So as the army that's on the field now -- and I'm using "army" in a broad sense there, the -- the Iraqi army, the counterterrorism services, the federal police, emergency response -- (inaudible) -- et cetera -- is that army, different than the one that was struggling to hold their capital three years ago.  Most certainly, it is different -- far more capable, far more effective.

Now, the question is, can they maintain that?  I think the answer to that is, what's your willingness to promote leaders by merit, rather than political affiliation in the future?  What's your willingness to -- to continue to train?

And right now, they're expressing a desire to do all those things, and they're expressing a desire for the coalition to stay after ISIS is defeated and help them do those things.

So I'm optimistic about it.  But if any of those conditions don't hold -- if we don't stay to do that, or if we stay, but they're not interested in training anymore, or if we stay, but they want to make security force leaders a political -- leadership positions a political prize -- then -- then I think then we don't maintain the security forces that have just achieved victory in Mosul.

CAPT. DAVIS:  Thank you, General.

General, with that, we're out of time.  Did you have any closing words for us before we sign off, sir?

GEN. TOWNSEND:  Yeah, I'd like to thank you all for letting me address you today, and thank you for your questions.

You know, I've talked a lot about the -- the Iraqi Security Forces and our Syrian partners who are out there doing this fight.  I -- I think I'd want to convey to you all, and the American people, that not only are our partner forces doing what's good for them, ridding their countries of this evil scourge, ISIS.  But they're also doing a -- a -- a humanitarian service to the region, and to the world.  And fighting, and killing these fighters here in Iraq and Syria, chasing down these foreign fighters, and killing them here is doing the entire world a service.  And we -- we should remember that.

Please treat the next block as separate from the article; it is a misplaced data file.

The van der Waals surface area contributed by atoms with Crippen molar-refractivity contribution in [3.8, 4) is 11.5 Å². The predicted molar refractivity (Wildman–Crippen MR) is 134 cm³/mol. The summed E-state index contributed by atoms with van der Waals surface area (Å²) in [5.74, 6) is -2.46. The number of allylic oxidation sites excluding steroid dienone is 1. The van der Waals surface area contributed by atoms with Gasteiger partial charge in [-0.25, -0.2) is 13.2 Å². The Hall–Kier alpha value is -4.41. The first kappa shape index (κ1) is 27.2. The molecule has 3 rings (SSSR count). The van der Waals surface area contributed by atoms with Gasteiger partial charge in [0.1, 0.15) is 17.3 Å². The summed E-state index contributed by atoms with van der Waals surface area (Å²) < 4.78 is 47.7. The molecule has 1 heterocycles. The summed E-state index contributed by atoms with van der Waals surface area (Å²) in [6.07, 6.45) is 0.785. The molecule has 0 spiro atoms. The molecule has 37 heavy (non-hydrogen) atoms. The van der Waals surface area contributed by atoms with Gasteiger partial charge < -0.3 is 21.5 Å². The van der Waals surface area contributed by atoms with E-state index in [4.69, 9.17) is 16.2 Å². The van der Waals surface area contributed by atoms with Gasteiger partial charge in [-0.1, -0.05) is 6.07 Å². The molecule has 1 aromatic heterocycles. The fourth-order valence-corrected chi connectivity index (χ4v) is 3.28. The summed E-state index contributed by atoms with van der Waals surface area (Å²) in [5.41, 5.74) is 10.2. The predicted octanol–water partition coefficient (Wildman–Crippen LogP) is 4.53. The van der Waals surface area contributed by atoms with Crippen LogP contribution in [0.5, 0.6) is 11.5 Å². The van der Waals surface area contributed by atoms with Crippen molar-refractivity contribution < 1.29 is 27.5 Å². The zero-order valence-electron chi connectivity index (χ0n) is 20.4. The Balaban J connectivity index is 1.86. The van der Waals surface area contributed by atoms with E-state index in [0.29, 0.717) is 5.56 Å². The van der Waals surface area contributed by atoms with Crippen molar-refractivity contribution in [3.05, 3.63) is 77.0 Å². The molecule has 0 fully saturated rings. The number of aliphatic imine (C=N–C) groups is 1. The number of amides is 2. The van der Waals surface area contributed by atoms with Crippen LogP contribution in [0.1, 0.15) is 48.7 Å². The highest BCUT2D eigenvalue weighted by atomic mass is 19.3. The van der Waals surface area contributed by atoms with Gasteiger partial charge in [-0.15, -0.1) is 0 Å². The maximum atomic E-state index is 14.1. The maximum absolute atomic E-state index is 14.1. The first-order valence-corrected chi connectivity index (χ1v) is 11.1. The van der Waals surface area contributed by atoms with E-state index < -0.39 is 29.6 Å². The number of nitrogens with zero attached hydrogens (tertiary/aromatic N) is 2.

And then I -- the last thing I would say is I haven't placed much emphasis on the contributions of our coalition troops.  But our coalition troops are working their tails off.  Fortunately, they're not engaged in direct ground combat themselves.  But our airmen are fighting every day.  Our seamen are out there, launching aircraft, from aircraft carriers every day.  Our general purpose force ground troops and SOFs, special operations forces ground troops are forward.  They're advising.   They're firing artillery and rockets, and they're advising their partners.

And, sometimes, they're living in incredibly austere conditions.   I have visited our troops in Mosul, and -- and our troops were living in rubbled buildings, sleeping on the ground, or sleeping in their trucks, living out of their trucks and their rucksacks, forward on the battlefield in rubbled buildings, next to an Iraqi command post, so they could be there to support them, and advise them, and help them.

And, I think, people don't under -- really have a good view of what our troops are doing.   Our troops are doing remarkable service out there, in very austere and risky conditions.   And though they are not engaged in ground combat, direct ground combat, they're still, I think, doing a great service, at risk, themselves.   And I'd like the American people to know how important it is that this victory there is, this victory in Mosul, and the ultimate victory against ISIS in Iraq and Syria, is being borne also on the shoulders of American and coalition troops.   Thanks.

CAPT. DAVIS:  Thank you, General.